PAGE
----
Afghan officials said the bus was carrying staff of privately-run Khorshid TV in Kabul on Sunday when a bomb placed inside the vehicle went off. The blast killed two passersby and injured three employees of the television station headquartered in the capital city.
“I condemn the latest senseless attack on media professionals and send my deepest condolences to the victims and their families,” the U.S. ambassador to Afghanistan, John Bass, tweeted Monday. “Attacks on civilians and media serve no purpose. All sides must focus on peace and the future of Afghanistan,” he added.
In a separate statement, the U.N. mission in the country denounced the attack. Islamic State said in a statement its regional branch, Khorasan Province, or ISKP, plotted the violence.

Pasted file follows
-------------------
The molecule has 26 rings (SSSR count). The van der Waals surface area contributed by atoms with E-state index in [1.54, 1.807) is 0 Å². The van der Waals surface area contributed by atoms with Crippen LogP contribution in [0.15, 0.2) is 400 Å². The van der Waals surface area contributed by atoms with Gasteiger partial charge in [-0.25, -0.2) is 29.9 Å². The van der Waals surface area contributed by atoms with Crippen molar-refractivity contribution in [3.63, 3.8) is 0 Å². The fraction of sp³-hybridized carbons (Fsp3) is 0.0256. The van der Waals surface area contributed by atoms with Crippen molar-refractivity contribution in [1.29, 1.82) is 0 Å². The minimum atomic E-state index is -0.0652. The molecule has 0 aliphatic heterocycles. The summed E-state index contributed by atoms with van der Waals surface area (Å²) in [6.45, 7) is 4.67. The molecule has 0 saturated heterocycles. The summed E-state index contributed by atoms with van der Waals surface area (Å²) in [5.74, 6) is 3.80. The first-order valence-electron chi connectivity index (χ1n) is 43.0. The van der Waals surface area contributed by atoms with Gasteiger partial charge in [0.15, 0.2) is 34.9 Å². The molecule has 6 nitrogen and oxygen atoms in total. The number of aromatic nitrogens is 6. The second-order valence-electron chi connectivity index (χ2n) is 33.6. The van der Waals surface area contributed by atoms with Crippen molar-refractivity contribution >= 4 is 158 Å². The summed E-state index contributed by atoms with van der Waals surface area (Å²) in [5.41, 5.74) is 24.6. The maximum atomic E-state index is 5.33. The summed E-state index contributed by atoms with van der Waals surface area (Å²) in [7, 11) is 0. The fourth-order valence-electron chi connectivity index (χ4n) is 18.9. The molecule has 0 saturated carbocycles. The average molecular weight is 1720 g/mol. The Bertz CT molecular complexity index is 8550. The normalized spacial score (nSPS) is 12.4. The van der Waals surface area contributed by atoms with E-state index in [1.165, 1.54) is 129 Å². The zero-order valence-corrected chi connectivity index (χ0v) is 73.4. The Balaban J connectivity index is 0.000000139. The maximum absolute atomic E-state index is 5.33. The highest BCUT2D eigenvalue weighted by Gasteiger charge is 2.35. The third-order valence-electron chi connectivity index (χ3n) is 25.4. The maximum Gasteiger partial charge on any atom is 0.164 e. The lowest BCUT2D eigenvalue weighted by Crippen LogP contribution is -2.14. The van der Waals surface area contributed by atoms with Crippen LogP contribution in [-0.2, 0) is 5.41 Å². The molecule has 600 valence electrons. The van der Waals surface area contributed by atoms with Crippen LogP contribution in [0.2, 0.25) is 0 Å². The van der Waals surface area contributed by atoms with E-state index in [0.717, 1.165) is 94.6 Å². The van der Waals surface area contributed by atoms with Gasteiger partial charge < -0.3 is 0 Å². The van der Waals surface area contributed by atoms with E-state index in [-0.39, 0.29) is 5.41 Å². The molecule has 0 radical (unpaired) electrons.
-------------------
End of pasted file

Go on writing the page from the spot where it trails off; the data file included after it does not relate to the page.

Militant groups have routinely targeted journalists in the war-ravaged country. So far this year, seven Afghan journalists have been killed.
A Paris-based media watchdog said that 15 journalists were killed in the country in 2018, making it the world’s deadliest place for media workers followed by Syria.
A double bombing in Kabul in April of last year killed nine journalists, including six staff of Radio Free Europe. That attack was also claimed by Islamic State, saying it was aimed at media workers.